Could high fructose corn syrup be a cause for the rise in obesity, diabetes and other medical problems? Should you be concerned about it in your daily diet? There is more to gaining weight than just calories.
Could high fructose corn syrup (HFCS) be a cause for the rise in obesity, diabetes and other medical problems? Should you be concerned about it in your daily diet?
Pick up almost any product in your kitchen and you will see high fructose corn syrup listed in the ingredients. You might wonder how can it be bad for your health when it is just corn and fructose. There is more to gaining weight than just calories.
What HFCS Is
High corn fructose syrup flooded the food market in the late1970s; about the time the dramatic rise in obesity and type II diabetes started. The food industry loves it because it is cheaper and easier to use than regular sugar. HFCS is the real reason soda pop companies and fast food restaurants were able to super size their soft drinks.
It is made from cornstarch that has added fructose through an added enzymatic process. Corn syrup is normally high in glucose, once the fructose is added it is then HFCS. Sugar is sucrose, which contains 50% glucose and 50% fructose. There are three main types of HFCS:
HFCS-42 is 42% fructose and is mainly used in baked goods.
HFCS-55 is 55% fructose and is used in soda pop and other sweetened drinks.
HFCS-90 is 90% fructose and is used in special applications and also mixed with the HFCS-42 to get the HFCS-55.
Why HFCS Causes Obesity
Obesity is not only about calories; there are other factors that add to the obesity problem. Glucose, whether it is from sugars or carbohydrates causes the body to produce insulin. Insulin increases the production of leptin in the body, which is a hormone that decreases the levels of another hormone called ghrelin. Leptin tells our brains we are full and ghrelin is the hormone that tells our brains we are hungry.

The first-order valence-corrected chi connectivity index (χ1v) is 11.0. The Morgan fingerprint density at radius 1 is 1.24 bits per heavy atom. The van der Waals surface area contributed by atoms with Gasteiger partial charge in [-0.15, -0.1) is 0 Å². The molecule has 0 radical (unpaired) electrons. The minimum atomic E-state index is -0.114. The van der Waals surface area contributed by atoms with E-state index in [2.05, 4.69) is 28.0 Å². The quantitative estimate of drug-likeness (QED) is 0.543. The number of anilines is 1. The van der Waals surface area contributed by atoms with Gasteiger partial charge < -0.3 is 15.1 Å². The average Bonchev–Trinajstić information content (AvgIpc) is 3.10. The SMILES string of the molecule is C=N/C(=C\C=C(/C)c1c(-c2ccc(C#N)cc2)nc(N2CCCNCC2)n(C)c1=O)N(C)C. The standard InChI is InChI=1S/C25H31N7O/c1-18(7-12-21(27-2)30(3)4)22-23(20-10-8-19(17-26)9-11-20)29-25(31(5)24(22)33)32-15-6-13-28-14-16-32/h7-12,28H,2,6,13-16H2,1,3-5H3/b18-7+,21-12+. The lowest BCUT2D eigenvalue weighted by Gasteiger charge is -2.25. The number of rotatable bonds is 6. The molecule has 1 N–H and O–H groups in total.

Fructose is absorbed differently than glucose and carbohydrates since it doesn’t use insulin. No insulin means no production of leptin and no suppression of ghrelin. This can cause us to feel constantly hungry or to be hungrier sooner and consistently overeat. Fructose disrupts the leptin and causes the leptin to stop working and the ghrelin doesn’t give the proper signals to the brain  .
The liver puts out more fat after metabolizing fructose from HFCS, which causes more fat being stored in the body, which in turn adds to obesity. The type of fat that fructose causes is the worst kind of fat, being stored internally around organs .
Everyone’s complaint is why does it have to be in everything we eat. We know it’s in Coke or Pepsi, but it is also in whole wheat bread, low fat foods, so-called health foods, dressings, sauces, fruit juice drinks, cereals, sports drinks, soups, ketchup and in some yogurts to name just a few foods. I was surprised to find that Yoplait yogurt has sugar and HFCS. Making a pot of chili, I found it in cans of red kidney beans.
The average American now consumes 63 pounds of HFCS per year. That isn’t even counting the amount of regular sugar that is consumed. What used to be honey for your biscuits at KFC is now honey sauce with high fructose corn syrup, color, honey flavor and 11% honey. The food industry isn’t selling us food anymore; they are selling us cheap and unhealthy imitations of food. Food that tricks our bodies into not even knowing we aren’t hungry anymore.